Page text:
When I realized my pins weren't getting re-pinned, I knew I had to change that right away. Pinterest is one of the most effective blogging platforms for traffic-building and I wasn't correctly utilizing it, and I was letting potential new readers scroll right past my awesome content! Plus, it was causing negative emotions from ME because I was resentful that nobody was pinning my stuff.
This is affirmation to the reader that they NEED to know how you proceeded because you've just told them how VERY important Pinterest is! You effectively convinced them that there are tons of new readers on Pinterest and, without straight up saying, "Hey dummy, put calls to action ON YOUR PIN!" you let them know that there are better ways to go about labeling your pins and increasing your strategic game.
Now that you've covered the problem + awareness stages, you can move on to the solution part of your post. This is the most crucial part of the post. Honestly, I often-times go from the hook (the problem stage) straight to the solution. That is where the value is for me, and when I'm in a hurry, I just need to know how to solve the problem and I already understand how important it is.
Here are some of the best ways to present the solution part of your blog posts:
- Include case studies.
- Insert screen shots.
- Attach freebies (things they can download)
- Link to other helpful blog posts of yours (and maybe related content from others)
- Include an opt-in after your solution
Case studies and screen shots are for the super visual readers who come to your blog hoping to get some examples of what they're doing wrong or what they can do to fix their issue. Freebies and links to other blog posts are for the freebie-loving readers. Including an opt-in at the bottom of your solution is for everyone, which is why it's important.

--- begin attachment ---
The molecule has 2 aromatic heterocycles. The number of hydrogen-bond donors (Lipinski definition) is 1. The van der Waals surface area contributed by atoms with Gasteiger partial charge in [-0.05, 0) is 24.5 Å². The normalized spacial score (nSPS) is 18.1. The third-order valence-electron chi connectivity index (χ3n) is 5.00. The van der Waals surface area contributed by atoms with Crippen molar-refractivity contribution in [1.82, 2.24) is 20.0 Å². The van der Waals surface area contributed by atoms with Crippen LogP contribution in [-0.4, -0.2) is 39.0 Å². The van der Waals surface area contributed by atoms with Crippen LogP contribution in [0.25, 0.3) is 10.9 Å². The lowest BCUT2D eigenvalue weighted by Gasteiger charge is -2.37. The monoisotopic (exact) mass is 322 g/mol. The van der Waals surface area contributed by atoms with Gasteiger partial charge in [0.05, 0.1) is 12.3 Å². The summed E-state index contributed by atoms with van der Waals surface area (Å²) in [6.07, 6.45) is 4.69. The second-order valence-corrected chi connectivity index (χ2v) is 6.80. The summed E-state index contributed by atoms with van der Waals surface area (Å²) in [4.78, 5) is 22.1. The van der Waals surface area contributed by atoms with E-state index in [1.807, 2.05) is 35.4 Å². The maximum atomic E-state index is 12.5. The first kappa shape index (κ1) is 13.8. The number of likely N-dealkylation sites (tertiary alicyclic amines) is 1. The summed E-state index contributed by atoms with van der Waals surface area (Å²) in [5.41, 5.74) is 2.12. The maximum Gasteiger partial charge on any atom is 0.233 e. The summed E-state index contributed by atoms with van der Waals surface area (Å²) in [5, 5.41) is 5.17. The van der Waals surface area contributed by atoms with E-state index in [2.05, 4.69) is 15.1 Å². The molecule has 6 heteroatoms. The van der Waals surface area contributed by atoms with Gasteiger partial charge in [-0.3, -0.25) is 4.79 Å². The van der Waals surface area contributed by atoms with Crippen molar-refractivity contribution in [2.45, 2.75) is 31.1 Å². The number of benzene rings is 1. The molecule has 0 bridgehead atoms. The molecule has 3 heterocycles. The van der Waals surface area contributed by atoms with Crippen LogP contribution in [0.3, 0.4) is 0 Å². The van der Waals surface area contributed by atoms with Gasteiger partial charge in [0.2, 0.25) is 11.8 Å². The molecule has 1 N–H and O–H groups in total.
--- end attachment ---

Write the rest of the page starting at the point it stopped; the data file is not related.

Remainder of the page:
There is nothing more frustrating than visiting a blog I fall in love with and having to SEARCH for their opt-in form. It should be at the bottom of every blog post and potentially even in the sidebar or somewhere very obvious.
After your solution, make your opt-in appealing. Tell them a little about it, why it's important to your content and their problem, why they need it, and include a graphic that is appealing and click-worthy. Everyone uses Melyssa Griffin's blog as an example, so I won't screenshot it, but you can go to her blog to check out a great sample of what an effective opt-in looks like at the bottom of a post. This is an imperative part of your content mapping. You don't want them to just stay readers - you want them to be action-takers!
PROBLEM > AWARENESS > SOLUTION > ACTION
Tell them to share, pin, tag someone, comment, opt-in; something! Part of the point of blogging (especially for a business) is gaining commitment from people that might've just hopped online for a moment or two and just happened across your blog post. Letting them go would be a shame, right? That's what content mapping is for! Create a map that puts your OWN mind at ease, as well as theirs! Most readers click off without doing anything unless you tell them to do something.